So what now? The answer is both big and small. Some characteristics of the CSU Global student are changing. Students still need work experience to be admitted, but younger students who want the flexibility of a Global education are applying in greater numbers. For Toney, becoming president at this time means implementing what Takeda-Tinker, her predecessor, calls “CSU Global 2.0.”
“Being an online institution, we are a tech company as well,” Takeda-Tinker said. “That means tearing down and rebuilding. Knowing that we are always moving and adapting to the environment, we knew there was an opportunity to serve Colorado and industry and beyond.”
Global focuses on adapting its technology and classes to ever-more sophisticated students. This entails creating a multitude of easily navigated choices: mobile, desktop, and immersive technologies and different paths for mastering information. All learning outcomes are aligned with ever-shifting industry needs, and students may customize their experiences at critical points in degree attainment.
That level of personalization is borne of systems, both digital and physical, but also classically human, Toney said. “Community building is also important,” she said. “If we can engage with our community and really support it from that service perspective, we are going to be successful.”
In fact, “community” was the first word Toney mentioned when asked about her vision. Last year, CSU Global moved into a building owned by Aurora Public Schools. The facility is a physical symbol of a public education partnership that benefits Colorado students and employees. Through the partnership, APS staff and graduates benefit from tuition discounts, scholarships, and professional development.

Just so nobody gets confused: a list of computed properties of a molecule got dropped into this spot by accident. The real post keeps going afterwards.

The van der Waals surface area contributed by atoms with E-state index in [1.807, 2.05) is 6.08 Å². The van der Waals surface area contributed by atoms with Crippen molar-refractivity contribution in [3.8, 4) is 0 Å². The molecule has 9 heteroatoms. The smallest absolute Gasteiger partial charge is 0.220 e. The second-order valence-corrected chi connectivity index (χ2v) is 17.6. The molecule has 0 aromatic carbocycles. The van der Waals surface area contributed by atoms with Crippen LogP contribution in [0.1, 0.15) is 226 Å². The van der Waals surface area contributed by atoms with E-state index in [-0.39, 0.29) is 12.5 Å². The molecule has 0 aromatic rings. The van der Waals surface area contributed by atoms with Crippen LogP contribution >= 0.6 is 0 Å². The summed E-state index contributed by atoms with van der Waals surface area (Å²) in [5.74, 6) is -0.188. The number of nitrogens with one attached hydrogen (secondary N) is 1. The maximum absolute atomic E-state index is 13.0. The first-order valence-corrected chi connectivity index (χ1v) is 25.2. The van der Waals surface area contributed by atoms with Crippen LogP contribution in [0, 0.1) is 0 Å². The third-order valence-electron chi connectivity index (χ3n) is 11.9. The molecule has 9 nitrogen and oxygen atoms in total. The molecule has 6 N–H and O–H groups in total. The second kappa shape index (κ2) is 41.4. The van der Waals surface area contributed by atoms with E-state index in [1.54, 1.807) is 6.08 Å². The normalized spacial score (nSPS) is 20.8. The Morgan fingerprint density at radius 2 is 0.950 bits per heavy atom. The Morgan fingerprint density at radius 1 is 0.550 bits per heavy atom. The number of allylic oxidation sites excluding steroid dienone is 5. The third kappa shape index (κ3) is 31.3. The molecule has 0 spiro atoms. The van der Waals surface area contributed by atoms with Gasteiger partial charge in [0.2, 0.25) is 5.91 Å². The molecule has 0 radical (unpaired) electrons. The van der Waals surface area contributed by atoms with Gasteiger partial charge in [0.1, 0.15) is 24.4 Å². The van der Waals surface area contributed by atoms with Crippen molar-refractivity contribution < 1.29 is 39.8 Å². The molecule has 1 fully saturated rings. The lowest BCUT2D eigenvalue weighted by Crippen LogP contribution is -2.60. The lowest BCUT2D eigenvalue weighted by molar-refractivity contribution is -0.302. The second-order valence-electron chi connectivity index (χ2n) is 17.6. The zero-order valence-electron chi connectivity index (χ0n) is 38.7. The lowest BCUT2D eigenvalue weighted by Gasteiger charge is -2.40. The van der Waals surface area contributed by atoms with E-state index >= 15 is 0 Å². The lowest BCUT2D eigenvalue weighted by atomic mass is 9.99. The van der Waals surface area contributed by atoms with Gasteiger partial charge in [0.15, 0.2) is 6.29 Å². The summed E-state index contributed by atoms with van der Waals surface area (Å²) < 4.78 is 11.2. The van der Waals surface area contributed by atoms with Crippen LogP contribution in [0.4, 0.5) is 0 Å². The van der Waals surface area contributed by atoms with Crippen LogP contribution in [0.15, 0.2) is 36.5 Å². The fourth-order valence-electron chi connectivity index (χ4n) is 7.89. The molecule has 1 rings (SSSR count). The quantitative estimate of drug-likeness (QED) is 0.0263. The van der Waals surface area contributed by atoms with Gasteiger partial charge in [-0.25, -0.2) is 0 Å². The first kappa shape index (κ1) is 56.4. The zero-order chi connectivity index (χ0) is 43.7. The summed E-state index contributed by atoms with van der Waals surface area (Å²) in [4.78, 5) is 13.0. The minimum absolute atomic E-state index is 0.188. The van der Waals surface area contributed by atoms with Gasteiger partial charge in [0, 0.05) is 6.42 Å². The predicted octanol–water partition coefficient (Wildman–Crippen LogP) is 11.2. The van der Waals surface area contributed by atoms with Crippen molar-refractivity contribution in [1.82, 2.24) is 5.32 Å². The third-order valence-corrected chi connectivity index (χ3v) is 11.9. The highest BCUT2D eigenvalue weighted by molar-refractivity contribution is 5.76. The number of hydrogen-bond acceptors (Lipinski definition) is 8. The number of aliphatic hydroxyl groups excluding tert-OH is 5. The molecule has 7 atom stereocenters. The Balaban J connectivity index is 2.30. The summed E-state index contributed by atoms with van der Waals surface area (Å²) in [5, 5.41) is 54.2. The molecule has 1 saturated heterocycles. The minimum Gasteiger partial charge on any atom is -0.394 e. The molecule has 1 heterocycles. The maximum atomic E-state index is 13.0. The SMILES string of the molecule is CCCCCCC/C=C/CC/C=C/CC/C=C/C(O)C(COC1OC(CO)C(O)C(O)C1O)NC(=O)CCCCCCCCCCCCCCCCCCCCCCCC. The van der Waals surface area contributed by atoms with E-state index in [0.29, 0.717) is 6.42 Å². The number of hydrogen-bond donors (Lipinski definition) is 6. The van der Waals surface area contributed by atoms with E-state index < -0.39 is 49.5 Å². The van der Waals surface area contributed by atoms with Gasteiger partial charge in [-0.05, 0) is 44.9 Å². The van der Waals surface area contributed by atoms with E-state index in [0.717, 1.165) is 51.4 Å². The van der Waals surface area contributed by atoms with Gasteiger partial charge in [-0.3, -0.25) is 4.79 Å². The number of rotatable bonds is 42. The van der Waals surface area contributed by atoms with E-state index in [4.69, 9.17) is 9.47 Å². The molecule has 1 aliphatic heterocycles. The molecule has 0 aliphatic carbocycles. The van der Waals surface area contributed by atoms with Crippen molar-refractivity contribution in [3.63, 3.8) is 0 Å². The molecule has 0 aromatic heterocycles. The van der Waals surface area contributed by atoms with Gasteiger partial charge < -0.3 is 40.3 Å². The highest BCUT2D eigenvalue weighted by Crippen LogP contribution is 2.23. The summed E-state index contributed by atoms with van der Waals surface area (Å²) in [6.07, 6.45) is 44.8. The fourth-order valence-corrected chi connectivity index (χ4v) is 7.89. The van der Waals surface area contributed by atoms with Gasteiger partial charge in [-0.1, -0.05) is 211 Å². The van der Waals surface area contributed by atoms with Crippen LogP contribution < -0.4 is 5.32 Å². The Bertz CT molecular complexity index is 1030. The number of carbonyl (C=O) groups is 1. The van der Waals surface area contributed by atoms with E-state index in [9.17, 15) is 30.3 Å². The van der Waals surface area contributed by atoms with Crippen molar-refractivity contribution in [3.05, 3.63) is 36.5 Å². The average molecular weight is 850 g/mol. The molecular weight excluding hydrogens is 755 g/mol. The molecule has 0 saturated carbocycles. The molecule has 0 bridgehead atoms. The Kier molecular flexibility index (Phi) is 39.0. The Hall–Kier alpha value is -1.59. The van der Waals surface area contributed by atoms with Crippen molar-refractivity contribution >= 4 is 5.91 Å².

Partnerships with Colorado school districts are fairly new, but collaborating has always been part of CSU Global’s DNA. For example, industry partners – numbering some 3,500 in all – have shaped the university’s central mission of offering career-relevant credentials for working adults. These affiliations yield a variety of benefits, such as tuition-sharing and enrollment discounts. Industry partners also help develop curricula that build key workforce skills. Why is this significant? “Not only do students have this certification or degree, but their credentials already have workplace alignment that is recognized and valued by employers,” Toney said.
The new president fully understands what students juggle. On top of her leadership responsibilities, she is a mother of two and an active member of her community north of Denver – a bio similar to those of many Global students. “She understands how important this work is,” Takeda-Tinker said.
All it takes to motivate Toney is to recall something incredibly specific – herself as a student – and to remember where her education led her. “Education was my way to learning how to better myself and find a different path in life,” Toney said. Shining a light on that path, “and being able to help people, is really what I do.”